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Consistency The Only Way Granger Can Prove His Game Is Back And Better

Now what?

Danny Granger has had a frustrating season to date, trying to play through a bum wheel before finally getting it fixed and then working his way back.

"Back" is a level of play at least comparable to last season's break-out year that saw Granger score just shy of 26 points per game while earning a spot on the Eastern Conference All-Star team and the league's Most Improved Player award.

With the foot issues, Granger's game hasn't been at an All-Star level although his last outing against Toronto showed a glimpse of what could be, including a committed defensive effort against fellow All-Star Chris Bosh. Granger also turned down a few 3-point shots down the stretch that have become a problem.

Granger's 3-point effectiveness had improved in each of his seasons topping out last year when he shot 6.7 3's per game and made 40.4% of those takes. This season Granger has lived behind the arc, launching a league-leading 8.7 3's per game but only making 35%. He simply has settled for the three way too much, especially down the stretch of games within reach.

Granger returned for the two road games this past weekend and launched 10 3-pointers in EACH game, including key clanks late in both losses. Unless there's an inordinate flow in progress, that's simply too many 3's. You know it's bad when Jim O'Brien has to have a sit down with Danny.

More on Granger's game along with Jarrett Jack's return to Conseco Fieldhouse after the jump.

Prior to Monday's game, JOB menitoned his emphasis with Granger was to remember that all of the team's perimeter players were available so he should have more options.

"Now we're playing with groups that are going to space the court, and as a result, when the ball goes to Danny and somebody is closing out on him, there's no reason for him to settle for a challenged 3 because the court is wide open now," O'Brien said.

Granger admitted he was settling for too many three's prior to taking care of his injury. He started the season with as an All-Star, the Most Improved Player often leading a short-handed team. He wanted to make things happen, to carry his team but he lacked confidence in his foot to take the ball to the rim with authority.

"There's no doubt my foot was slowing me down and I just settled for too many outside shots. I have confidence in my shot, but I'm feeling better and I just have to keep working to get my game back."

He made these comments looking away, seeming a bit annoyed to be talking about his shooting problems again. But then his head turned and eyes locked in as he proclaimed, "But there's no doubt about it, my all-around game will be back soon."

By soon I didn't think Granger meant in a couple of hours, but there he was in the fourth quarter on Monday, passing up perimeter opportunities to make plays. First there was a strong drive in the lane that drew the defense allowing Granger to find an open Earl Watson in the corner for a rhythm three that splashed. He followed that play up later by pump-faking a 3-ball and then cutting through the Toronto defense with a strong take that finished at the rim.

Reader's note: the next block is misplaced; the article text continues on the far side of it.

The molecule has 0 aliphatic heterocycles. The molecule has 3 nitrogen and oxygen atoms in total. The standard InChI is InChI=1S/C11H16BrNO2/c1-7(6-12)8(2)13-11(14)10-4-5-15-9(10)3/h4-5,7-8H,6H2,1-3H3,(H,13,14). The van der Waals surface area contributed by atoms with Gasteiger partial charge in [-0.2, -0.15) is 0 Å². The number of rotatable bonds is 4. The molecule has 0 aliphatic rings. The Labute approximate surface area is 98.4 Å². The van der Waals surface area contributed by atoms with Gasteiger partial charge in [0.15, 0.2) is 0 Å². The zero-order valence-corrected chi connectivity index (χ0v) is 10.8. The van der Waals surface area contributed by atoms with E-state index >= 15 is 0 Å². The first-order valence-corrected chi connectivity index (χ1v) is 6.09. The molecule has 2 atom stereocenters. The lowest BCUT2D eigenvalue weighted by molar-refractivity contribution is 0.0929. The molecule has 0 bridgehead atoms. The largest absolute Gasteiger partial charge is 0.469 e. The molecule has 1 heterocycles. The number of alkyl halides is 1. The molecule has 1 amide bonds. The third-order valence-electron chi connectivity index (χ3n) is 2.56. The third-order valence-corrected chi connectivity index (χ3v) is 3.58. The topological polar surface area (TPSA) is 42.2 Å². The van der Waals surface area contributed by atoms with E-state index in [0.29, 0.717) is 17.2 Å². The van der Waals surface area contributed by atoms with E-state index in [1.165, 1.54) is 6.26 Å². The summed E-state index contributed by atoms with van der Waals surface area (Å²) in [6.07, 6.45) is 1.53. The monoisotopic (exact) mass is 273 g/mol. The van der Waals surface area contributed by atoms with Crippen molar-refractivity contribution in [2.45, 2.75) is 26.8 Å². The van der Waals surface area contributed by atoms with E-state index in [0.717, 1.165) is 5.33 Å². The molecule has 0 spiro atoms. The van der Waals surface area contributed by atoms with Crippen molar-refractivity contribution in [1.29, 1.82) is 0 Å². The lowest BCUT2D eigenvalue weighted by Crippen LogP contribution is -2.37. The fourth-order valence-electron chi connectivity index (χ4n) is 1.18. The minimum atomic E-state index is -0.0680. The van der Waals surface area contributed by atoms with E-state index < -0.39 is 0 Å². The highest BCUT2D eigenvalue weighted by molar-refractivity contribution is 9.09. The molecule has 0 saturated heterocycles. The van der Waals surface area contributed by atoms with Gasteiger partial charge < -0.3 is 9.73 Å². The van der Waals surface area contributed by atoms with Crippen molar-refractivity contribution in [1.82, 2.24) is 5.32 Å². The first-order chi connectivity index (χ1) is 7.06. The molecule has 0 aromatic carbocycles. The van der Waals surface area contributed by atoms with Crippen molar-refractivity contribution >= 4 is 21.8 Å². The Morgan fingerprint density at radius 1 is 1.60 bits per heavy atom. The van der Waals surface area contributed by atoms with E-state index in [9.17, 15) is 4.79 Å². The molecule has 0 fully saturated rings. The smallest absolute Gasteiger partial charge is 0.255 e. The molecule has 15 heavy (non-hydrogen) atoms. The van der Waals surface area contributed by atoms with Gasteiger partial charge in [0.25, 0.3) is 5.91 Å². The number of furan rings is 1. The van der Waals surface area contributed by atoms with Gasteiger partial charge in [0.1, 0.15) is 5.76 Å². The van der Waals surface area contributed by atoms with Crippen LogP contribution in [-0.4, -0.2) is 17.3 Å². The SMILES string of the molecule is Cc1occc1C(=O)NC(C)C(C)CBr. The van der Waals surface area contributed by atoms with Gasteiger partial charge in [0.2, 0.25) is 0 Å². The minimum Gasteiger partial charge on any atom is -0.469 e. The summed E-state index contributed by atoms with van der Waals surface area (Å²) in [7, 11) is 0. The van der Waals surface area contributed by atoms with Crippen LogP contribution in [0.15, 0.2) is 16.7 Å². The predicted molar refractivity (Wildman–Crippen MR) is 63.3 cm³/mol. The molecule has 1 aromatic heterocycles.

With the game on the line and a three pointer in his hands, Granger trusted his foot enough to make a strong play and build a little more confidence in his recovery.

"Definitely. I was not settling for the three and changed my mind set to attack mode to get to the rim," Granger said following the victory.

So when you combine the defensive effort with the improved all-around offensive game, Granger looked every bit the All-Star player the Pacers expect him to be. But this was one game. We've seen these bursts of greatness at various times in the past.

Was this simply a burst or is this a game Granger can truly build on to move past the injury-plagued start of the season? Since he's exposed what he has to offer, Granger has to back up Monday's results by consistently flashing that effort regardless of the opponent.

Jack makes quite an entrance

Former Pacer, Jarrett Jack arrived at Conseco Fieldhouse after his Toronto teammates, electing to walk over via the Pacers gift shop. This brought him to the floor from the northwest corner on the side of the court where a few Pacers were engaged in individual workouts.  

Dressed to manage the cold weather in Indy, including a heavy coat, ski cap pulled down just above his eyes and oversized headphones hanging on top of his head, Jack drew some looks before everyone realized who it was. Then a wave of half-smiles broke out before Jack spoke and forced full smiles all around.

Soon players, coaches and other Fieldhouse personnel greeted Jack with various handshakes and hugs all genuinely happy to see the man. He stopped to talk with one of the managers and not some, "hey, how ya doin" and move along greeting. He stopped, looked the guy in the eye and shared a hug. He offered a handshake and reverence for coach Dick Harter, only responding to him as coach or sir. Then there were more hugs as he meandered his way to the visitor's locker room.

Considering the guy only played one year in Indiana, his return was quite a breathe of fresh air. It was that spirit which Jack brought to the locker room that earned him respect among teammates and fans alike. Of course, he went on to struggle during the game ending the night having revealed both why the Pacers wanted him to return (glue guy, great teammate, leader) and why they let him go to Toronto ($20 mil, too much money for production).